River Restoration in Minnesota Repairs Stream Banks

Reduces Sediment Load

Erosive stream banks on the Knife River were restored by reducing the stress from water flowing into the bank, decreasing sedimentation in the Knife River.


The Knife River is one of the premier cold-water fisheries in Minnesota. With approximately 50 percent of the available migratory fish habitat in the entire Lake Superior system, the river is an extremely valuable fishery for trout and other game fish. Unfortunately, extensive logging in the early 20th Century removed many of the area’s coniferous trees. Without conifers to collect and store rainfall and snowmelt, water runoff into the river intensified, increasing water flow through the river’s channel by as much as 25 to 33 percent. This increased flow led to increased riverbank erosion, harming fish and wildlife habitat and increasing sediment in Lake Superior. Thanks to grants from the Great Lakes Restoration Initiative and Minnesota’s Clean Water Fund, the Lake County Soil and Water Conservation District is reducing sedimentation in the Knife River. Streambanks significantly contributing to sedimentation were identified and then high priority banks were stabilized by shifting water flow to reduce the stress applied to the banks. Workers created stream vanes by installing large boulders or logs in a “V” shape pointed upstream; this formation directs water flow away from the destabilized banks and towards the center of the river. Workers also created floodplain benches at the base of streambanks by installing logs that stick out into the river, covered with woody debris and soil. The benches create a floodplain, allowing water to escape the river channel during peak flows and spread out on to the land next to the river. This dissipates the energy of the water flow, reducing the stress caused by water hitting the eroding streambank. A variety of native trees, sedges, shrubs, grasses, and wildflowers are planted to hold everything together.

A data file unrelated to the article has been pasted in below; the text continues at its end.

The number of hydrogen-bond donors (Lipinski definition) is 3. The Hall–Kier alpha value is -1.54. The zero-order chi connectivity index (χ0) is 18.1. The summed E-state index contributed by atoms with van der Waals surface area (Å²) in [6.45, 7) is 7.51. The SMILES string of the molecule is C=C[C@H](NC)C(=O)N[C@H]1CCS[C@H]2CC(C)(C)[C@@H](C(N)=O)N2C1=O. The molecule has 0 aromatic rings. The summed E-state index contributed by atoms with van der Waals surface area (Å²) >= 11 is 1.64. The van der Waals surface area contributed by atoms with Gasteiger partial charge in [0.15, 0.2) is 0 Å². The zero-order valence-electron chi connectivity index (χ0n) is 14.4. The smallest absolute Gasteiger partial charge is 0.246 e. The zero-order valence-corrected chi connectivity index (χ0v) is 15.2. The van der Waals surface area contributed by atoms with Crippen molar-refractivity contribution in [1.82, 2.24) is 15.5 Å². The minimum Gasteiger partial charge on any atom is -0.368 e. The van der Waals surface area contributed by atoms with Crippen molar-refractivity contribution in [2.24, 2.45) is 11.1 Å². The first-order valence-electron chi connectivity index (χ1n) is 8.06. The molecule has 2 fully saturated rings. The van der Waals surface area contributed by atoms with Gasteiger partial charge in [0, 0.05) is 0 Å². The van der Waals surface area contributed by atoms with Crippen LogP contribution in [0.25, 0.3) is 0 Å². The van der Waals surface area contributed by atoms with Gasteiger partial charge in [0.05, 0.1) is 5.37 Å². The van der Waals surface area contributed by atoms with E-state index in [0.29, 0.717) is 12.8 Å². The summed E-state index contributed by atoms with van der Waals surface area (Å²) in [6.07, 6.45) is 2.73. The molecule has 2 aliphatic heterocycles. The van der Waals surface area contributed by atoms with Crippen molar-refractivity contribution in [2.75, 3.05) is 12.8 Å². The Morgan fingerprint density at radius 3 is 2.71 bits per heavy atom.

Resource Challenges Addressed

  • Erosion
  • Sediment build up
  • Aquatic habitat loss
  • Drinking water degradation


Streambank with tree saplings

To prevent streambank erosion native plants are often used. Similar to the method shown here, the Knife River has had its streambanks reinforced with plants. Credit: Jefferson County Soil and Water Conservation District.

Results and Accomplishments

Two of the highest priority streambanks, which contribute significant sedimentation, have been stabilized, reducing the Knife River’s total sediment load by 17 percent. This significantly enhances habitat quality for aquatic species and reduces filtration costs for Lake Superior’s drinking water. Reducing sedimentation also reduces the turbidity of the Knife River, which is currently listed as impaired for turbidity under the Clean Water Act. Submerged woody materials from the installed floodplain benches provide habitat shelter for aquatic wildlife. Shoreline vegetation planted along the shore reduces thermal pollution, enhances the travel corridors along the river for wildlife, and provides leaf litter that increases both the complexity of underwater habitats and the nutrient availability at the base of the river’s food web. The Lake County Soil and Water Conservation District is working with partner organiza­tions on public outreach to improve the stormwater management practices of both urban and rural landowners.